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Relevant Interests: , glaucoma

All Interests: Cataract Surgery, Macular Degeneration, Diabetes, LASIK, Cataracts, Glaucoma

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Specializes in Ophthalmology
8 Morton Avenue; Taylor Hospital Medical Building
Ridley Park, PA
 

Dr. Andrea Saxon practices ophthalmology (eye disease). Dr. Saxon attended MCP Hahnemann School of Medicine and then went on to complete her residency at Hahnemann University Hospital. In her practice, Dr. Saxon focuses on diabetes, glaucoma, and diabetic retinopathy. She accepts several insurance carriers, including Blue Cross/Blue Shield, Coventry, and Blue Cross Blue Shield Bronze. She is professionally affiliated with Crozer-Keystone Health System.

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Relevant Interests: , glaucoma

All Interests: Glaucoma, Laser Treatment, Diabetes, Diabetic Retinopathy

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What is Glaucoma?

Glaucoma is a progressive eye disease that occurs when drainage canals within the eye become clogged or blocked. Fluid builds up within the eye, and the increasing pressure damages the optic nerve. It is the second leading cause of blindness in the United States and the primary cause of blindness among African Americans.

The most common form of glaucoma, accounting for more than 90% of all cases, is called open-angle glaucoma. In open-angle glaucoma, the drainage canals become clogged but are not blocked entirely. Because some fluid is still able to drain, people with this type of glaucoma may feel fine and not have any symptoms for years after the onset of the disease. Later on, patients will notice a loss of peripheral vision, or darkness and blurriness at the sides of their visual field. When they look straight at something, their vision will be as good as it ever was. Unfortunately, by this time, the glaucoma is already at a severe stage, and without treatment it can lead to complete blindness.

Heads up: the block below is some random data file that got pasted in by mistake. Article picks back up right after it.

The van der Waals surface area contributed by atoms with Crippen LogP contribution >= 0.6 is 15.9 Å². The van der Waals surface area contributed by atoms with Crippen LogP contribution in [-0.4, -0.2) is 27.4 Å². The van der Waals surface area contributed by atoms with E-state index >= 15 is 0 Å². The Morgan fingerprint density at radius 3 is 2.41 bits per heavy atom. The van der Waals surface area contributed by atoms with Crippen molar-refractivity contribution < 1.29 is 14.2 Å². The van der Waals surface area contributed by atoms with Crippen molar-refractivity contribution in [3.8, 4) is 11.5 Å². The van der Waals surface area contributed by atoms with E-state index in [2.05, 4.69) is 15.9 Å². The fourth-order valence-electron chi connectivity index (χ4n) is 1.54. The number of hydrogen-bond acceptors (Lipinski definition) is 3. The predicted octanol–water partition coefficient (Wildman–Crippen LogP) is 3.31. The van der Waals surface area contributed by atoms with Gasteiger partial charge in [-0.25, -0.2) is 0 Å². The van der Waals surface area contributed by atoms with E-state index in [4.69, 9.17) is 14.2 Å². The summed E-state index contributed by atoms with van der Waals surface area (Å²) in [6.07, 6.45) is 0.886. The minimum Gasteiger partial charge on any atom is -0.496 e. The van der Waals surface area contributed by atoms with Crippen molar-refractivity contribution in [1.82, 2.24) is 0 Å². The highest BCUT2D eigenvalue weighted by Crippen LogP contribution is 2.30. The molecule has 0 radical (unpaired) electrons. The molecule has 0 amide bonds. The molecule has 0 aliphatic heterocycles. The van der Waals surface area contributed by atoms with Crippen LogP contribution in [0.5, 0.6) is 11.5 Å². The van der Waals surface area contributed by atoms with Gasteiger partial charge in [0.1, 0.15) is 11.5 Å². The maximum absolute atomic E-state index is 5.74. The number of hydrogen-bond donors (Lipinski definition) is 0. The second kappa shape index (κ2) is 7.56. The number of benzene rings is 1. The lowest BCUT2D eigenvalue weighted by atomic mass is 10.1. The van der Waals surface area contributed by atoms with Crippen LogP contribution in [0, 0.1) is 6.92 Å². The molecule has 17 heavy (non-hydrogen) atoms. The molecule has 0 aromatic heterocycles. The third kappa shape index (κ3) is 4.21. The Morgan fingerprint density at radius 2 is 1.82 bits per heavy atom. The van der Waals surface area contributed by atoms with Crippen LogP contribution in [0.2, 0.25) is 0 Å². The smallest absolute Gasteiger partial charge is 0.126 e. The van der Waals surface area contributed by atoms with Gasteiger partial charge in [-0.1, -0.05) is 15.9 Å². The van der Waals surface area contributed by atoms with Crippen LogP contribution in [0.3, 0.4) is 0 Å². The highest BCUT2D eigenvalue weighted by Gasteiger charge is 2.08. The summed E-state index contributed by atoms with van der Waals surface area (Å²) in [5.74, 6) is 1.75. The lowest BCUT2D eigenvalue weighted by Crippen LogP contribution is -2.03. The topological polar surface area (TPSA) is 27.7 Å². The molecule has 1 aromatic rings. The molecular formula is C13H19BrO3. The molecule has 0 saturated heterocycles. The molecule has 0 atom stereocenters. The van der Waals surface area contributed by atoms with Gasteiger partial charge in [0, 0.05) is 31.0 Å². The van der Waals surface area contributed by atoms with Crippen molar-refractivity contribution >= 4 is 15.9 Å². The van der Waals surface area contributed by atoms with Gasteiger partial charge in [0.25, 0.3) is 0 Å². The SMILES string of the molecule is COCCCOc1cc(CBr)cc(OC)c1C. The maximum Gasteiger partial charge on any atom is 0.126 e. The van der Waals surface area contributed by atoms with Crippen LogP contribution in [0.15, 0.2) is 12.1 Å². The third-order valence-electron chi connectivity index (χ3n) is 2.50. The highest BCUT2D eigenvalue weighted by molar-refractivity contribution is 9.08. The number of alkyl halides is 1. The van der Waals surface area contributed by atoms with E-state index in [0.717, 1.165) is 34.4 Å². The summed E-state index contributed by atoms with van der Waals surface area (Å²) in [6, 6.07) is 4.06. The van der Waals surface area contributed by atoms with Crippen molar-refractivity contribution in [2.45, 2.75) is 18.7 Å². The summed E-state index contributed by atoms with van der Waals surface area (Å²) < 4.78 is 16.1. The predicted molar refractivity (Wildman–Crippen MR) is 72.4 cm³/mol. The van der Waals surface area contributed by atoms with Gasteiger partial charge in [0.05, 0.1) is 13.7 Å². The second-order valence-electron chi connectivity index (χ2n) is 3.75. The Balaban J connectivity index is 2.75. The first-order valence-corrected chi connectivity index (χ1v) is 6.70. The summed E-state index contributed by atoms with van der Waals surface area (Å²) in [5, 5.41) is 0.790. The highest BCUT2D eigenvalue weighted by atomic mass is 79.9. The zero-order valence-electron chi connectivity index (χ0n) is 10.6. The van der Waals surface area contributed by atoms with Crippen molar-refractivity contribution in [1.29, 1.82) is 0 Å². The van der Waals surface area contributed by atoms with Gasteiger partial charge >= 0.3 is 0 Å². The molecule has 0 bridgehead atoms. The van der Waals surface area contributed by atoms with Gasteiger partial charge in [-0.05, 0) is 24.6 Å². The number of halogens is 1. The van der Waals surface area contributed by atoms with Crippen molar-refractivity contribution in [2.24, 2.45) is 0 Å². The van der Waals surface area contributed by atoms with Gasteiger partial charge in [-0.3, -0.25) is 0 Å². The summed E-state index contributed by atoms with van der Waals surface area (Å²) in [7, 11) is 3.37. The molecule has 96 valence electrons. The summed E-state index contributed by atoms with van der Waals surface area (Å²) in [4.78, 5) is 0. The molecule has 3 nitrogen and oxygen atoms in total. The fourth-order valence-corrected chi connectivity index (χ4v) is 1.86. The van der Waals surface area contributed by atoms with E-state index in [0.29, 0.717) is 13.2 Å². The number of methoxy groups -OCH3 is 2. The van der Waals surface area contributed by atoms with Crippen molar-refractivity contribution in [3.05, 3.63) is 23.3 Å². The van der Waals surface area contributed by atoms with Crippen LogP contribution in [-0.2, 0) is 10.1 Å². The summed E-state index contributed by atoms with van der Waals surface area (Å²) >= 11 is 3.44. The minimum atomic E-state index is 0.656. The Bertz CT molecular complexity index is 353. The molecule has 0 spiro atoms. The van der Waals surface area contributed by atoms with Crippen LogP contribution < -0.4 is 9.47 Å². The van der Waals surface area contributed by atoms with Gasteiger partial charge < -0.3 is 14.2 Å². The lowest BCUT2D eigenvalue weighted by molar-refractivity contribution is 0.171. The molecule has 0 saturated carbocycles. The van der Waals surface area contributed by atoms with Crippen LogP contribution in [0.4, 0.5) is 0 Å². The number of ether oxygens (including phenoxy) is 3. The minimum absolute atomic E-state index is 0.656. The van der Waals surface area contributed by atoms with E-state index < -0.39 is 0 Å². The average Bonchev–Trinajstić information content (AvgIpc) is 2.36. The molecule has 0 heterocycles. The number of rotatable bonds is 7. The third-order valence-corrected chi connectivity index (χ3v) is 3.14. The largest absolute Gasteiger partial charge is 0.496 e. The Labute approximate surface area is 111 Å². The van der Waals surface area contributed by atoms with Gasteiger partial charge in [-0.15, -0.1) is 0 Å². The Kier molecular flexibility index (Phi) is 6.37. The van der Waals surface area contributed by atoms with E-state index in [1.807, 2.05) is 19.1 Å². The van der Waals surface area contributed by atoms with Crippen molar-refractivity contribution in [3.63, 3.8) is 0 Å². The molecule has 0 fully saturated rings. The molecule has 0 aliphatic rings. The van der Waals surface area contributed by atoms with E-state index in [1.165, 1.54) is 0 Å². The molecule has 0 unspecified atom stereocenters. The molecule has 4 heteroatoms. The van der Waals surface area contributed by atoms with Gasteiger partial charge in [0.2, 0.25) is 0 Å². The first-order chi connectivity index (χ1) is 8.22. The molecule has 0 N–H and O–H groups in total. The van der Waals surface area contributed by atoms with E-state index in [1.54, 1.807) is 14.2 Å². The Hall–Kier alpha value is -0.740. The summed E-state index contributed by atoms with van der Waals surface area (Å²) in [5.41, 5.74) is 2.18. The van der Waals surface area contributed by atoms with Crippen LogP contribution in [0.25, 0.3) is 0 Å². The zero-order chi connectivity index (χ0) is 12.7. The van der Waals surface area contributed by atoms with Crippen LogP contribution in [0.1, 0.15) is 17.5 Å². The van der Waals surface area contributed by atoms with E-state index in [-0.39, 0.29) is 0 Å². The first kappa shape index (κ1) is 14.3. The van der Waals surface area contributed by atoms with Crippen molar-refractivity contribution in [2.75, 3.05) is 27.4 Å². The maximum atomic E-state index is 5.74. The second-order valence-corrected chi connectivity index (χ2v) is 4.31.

There are other, less common types of glaucoma. Angle-closure glaucoma is an acute form of glaucoma that comes on very suddenly. The drainage canals become blocked and pressure within the eye rises very rapidly. Patients will have a sudden loss of vision along with headaches or nausea. This type of glaucoma needs to be treated right away. Rarely, children can be born with glaucoma or develop it in infancy. Babies with glaucoma may shy away from bright lights, be irritable, or have poor appetites.

Because glaucoma most often does not have symptoms in the early stages, it is important to have regular eye exams to check for glaucoma, especially if you are at risk. High risk groups include African Americans, Latinos, people with diabetes, and anyone over age 60. An eye doctor can check for glaucoma in several different ways. A visual field test checks for loss of peripheral vision. A dilated eye exam allows the doctor to see the optic nerve and inspect it for damage. A test called tonometry, in which a tiny puff of air is blown at the eye, checks the pressure within the eye and screens specifically for glaucoma.

Once you have a diagnosis, treatment depends on the type and stage of glaucoma that you have. Most people with glaucoma treat it with medicated eye drops. These drops help decrease fluid production within the eye and increase drainage. If medications aren’t enough, another option is to have surgery to open up the drainage canals. Although surgery can halt the progression of glaucoma, it cannot restore vision that has already been lost to the disease.